• section 217(1) of the Constitution which requires organs of State contracting for goods or services to do so in accordance with a system which is fair, equitable, transparent, competitive and cost-effective;
  • section 4(1) of the North-West Tender Board Act which vests the power to procure supplies and services for government in the North-West Province in the Tender Board and stipulates that the Board must invite offers in connection with such procurement;
  • section 38(1)(a)(iii) of the Public Finance Management Act (“PFMA”) which requires departments to have an appropriate procurement system which is fair, equitable, transparent, competitive and cost-effective;
  • Treasury Regulation 13.2 which grants to the accounting officer of a department the right to enter into operational lease transactions without limitations; and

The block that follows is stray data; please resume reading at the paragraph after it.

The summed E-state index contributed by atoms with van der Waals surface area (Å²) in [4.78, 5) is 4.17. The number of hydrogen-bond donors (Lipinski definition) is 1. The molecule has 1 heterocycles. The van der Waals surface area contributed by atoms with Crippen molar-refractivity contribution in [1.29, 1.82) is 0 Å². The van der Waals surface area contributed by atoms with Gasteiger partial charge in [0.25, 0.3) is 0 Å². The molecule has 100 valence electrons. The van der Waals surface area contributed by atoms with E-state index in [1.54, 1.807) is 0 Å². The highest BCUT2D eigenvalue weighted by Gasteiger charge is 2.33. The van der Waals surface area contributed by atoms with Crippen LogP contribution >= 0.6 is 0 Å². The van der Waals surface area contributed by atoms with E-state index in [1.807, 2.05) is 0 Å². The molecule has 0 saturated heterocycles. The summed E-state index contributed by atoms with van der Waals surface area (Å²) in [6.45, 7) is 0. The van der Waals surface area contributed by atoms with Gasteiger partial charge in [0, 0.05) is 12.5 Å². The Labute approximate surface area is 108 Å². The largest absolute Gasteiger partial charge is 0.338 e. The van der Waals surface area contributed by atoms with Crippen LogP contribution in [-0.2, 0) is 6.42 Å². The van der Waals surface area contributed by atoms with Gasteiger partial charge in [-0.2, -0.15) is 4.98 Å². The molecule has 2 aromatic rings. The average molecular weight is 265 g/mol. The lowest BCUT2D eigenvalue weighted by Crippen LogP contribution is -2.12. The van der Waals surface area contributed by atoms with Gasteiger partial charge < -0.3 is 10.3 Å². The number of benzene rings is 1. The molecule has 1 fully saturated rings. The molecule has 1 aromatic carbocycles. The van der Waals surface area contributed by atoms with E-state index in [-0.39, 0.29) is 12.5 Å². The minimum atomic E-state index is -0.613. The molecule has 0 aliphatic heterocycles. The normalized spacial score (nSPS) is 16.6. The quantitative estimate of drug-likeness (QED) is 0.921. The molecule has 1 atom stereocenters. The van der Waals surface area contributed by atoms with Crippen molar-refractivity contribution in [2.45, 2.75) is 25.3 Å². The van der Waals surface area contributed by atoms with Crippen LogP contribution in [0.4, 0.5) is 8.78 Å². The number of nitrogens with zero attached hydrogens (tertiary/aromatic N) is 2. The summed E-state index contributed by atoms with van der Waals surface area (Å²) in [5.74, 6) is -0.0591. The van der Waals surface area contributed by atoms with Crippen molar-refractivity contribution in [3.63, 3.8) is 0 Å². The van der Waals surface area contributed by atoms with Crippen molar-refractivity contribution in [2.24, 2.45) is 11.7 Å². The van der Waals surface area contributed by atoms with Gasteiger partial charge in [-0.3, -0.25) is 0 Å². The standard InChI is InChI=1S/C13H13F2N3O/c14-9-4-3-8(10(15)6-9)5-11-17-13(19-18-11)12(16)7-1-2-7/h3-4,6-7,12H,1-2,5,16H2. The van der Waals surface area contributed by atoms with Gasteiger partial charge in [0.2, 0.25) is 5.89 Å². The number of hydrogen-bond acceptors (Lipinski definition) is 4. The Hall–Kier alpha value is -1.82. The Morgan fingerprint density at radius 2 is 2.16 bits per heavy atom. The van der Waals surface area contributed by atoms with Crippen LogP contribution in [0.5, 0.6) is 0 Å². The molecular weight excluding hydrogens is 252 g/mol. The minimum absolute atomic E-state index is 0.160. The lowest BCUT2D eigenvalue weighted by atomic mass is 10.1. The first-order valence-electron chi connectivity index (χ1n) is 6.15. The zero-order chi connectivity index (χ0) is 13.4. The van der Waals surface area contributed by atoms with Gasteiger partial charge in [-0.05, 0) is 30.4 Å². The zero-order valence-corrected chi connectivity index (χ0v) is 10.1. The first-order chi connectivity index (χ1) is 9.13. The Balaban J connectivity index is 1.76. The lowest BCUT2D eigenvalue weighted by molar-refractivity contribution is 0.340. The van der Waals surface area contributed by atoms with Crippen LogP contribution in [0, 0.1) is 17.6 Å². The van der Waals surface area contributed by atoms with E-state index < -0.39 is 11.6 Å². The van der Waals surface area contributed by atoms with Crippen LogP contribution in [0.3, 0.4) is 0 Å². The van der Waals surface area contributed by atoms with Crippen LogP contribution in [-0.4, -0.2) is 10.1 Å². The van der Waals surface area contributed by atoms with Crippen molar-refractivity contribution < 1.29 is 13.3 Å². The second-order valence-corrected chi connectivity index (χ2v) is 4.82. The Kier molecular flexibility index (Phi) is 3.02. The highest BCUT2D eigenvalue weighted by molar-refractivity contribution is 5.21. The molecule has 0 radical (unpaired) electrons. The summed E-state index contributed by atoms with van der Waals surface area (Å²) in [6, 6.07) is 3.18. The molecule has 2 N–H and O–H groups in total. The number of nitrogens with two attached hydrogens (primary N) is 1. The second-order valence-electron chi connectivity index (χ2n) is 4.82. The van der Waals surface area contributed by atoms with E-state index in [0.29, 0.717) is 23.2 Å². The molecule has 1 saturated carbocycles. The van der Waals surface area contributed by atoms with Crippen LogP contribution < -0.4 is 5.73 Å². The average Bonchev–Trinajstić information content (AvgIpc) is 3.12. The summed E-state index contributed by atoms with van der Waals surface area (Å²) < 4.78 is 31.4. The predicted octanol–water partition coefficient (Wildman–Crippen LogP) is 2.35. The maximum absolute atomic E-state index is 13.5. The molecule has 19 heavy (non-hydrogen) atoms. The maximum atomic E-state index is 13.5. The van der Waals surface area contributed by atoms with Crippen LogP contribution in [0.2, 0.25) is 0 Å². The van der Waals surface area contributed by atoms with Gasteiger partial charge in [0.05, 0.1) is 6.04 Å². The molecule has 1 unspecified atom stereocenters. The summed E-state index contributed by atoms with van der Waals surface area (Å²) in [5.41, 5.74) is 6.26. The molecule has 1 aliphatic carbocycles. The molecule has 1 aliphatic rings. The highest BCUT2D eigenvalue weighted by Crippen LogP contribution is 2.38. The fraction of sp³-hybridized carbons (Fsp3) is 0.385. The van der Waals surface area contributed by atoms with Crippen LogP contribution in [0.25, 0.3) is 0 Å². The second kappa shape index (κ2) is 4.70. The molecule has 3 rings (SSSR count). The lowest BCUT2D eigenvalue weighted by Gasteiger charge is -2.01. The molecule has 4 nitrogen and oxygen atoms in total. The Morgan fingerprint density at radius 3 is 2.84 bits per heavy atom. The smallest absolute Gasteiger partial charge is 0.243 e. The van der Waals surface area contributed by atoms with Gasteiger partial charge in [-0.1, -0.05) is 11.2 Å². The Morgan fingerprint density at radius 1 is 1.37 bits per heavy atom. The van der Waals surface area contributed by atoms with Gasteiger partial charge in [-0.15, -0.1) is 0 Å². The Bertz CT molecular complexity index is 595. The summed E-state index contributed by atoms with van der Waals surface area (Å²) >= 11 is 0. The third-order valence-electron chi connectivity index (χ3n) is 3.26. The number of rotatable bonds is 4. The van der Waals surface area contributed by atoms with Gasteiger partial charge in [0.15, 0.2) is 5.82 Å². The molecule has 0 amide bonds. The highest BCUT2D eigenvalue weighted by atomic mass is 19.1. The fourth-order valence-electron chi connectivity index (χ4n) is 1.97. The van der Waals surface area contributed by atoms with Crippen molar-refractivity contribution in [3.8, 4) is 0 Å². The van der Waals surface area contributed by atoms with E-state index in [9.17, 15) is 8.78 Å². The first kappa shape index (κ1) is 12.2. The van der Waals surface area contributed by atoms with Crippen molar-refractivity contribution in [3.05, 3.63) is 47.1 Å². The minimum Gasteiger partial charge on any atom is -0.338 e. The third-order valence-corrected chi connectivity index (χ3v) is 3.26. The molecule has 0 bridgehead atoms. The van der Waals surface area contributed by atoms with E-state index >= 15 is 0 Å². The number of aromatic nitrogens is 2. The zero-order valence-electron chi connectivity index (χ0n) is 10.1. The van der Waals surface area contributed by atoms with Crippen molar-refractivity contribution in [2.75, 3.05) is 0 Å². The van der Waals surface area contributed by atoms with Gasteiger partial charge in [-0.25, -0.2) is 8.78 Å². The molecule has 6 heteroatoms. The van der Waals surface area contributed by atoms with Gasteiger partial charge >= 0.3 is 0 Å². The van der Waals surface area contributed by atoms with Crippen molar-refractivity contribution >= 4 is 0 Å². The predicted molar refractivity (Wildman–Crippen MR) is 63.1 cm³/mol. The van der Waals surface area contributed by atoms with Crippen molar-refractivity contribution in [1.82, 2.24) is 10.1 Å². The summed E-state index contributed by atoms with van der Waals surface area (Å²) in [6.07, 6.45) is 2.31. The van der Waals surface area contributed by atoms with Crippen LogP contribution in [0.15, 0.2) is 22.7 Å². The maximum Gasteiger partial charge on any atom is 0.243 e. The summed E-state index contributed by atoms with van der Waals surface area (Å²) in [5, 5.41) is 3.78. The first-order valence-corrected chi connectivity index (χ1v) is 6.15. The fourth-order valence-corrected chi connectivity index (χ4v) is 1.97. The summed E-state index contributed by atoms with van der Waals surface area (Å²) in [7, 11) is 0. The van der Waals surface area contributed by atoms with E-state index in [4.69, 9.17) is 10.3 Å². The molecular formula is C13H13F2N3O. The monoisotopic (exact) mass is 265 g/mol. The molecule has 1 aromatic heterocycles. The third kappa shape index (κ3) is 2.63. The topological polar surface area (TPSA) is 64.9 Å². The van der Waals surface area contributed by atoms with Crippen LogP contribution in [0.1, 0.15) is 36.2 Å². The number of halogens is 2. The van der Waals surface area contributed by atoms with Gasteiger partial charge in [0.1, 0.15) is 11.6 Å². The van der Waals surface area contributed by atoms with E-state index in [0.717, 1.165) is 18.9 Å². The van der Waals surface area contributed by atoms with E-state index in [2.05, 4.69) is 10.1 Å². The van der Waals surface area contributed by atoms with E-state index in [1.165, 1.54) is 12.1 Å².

• Treasury Regulation 16A.6.4 which provides that if it is impractical to invite competitive bids, an accounting officer may procure goods or services by other means subject to the obligation to record the reasons for not following a competitive bidding process.

Although not specifically referred to by the Court as relevant in this particular case, the Preferential Procurement Policy Framework Act (“PPPFA”) is an important piece of legislation pertinent in the determination of the validity of any procurement process followed by an organ of State.

In relation to Regulation 16A.6.4 the Court noted that there must be a rational reason for not following a competitive bidding process and that the reasons concerned must be recorded so that National Treasury can review any such decision and determine whether there has been any financial misconduct by an organ of State.

The Facts